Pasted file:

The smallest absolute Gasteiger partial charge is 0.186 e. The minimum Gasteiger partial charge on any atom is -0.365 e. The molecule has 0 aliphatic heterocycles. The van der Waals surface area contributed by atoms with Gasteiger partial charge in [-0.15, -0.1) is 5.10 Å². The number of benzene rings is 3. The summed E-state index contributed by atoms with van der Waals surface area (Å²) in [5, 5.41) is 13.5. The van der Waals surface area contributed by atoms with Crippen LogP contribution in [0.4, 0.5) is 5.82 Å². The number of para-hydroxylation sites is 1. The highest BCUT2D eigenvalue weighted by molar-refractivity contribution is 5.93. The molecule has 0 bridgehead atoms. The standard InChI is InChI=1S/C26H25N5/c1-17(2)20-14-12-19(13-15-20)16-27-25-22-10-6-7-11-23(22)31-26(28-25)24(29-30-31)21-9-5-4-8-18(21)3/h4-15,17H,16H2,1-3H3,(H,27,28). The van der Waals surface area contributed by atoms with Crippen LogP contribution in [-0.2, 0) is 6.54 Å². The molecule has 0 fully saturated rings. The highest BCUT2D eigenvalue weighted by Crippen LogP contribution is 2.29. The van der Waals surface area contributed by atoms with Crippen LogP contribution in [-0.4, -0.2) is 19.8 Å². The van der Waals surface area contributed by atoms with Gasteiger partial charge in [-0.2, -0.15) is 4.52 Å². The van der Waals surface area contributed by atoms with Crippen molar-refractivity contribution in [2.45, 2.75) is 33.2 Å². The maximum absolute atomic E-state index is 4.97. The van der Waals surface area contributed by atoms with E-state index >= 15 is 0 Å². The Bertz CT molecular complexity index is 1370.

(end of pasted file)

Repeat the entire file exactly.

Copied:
The smallest absolute Gasteiger partial charge is 0.186 e. The minimum Gasteiger partial charge on any atom is -0.365 e. The molecule has 0 aliphatic heterocycles. The van der Waals surface area contributed by atoms with Gasteiger partial charge in [-0.15, -0.1) is 5.10 Å². The number of benzene rings is 3. The summed E-state index contributed by atoms with van der Waals surface area (Å²) in [5, 5.41) is 13.5. The van der Waals surface area contributed by atoms with Crippen LogP contribution in [0.4, 0.5) is 5.82 Å². The number of para-hydroxylation sites is 1. The highest BCUT2D eigenvalue weighted by molar-refractivity contribution is 5.93. The molecule has 0 bridgehead atoms. The standard InChI is InChI=1S/C26H25N5/c1-17(2)20-14-12-19(13-15-20)16-27-25-22-10-6-7-11-23(22)31-26(28-25)24(29-30-31)21-9-5-4-8-18(21)3/h4-15,17H,16H2,1-3H3,(H,27,28). The van der Waals surface area contributed by atoms with Crippen LogP contribution in [-0.2, 0) is 6.54 Å². The molecule has 0 fully saturated rings. The highest BCUT2D eigenvalue weighted by Crippen LogP contribution is 2.29. The van der Waals surface area contributed by atoms with Crippen LogP contribution in [-0.4, -0.2) is 19.8 Å². The van der Waals surface area contributed by atoms with Gasteiger partial charge in [-0.2, -0.15) is 4.52 Å². The van der Waals surface area contributed by atoms with Crippen molar-refractivity contribution in [2.45, 2.75) is 33.2 Å². The maximum absolute atomic E-state index is 4.97. The van der Waals surface area contributed by atoms with E-state index >= 15 is 0 Å². The Bertz CT molecular complexity index is 1370.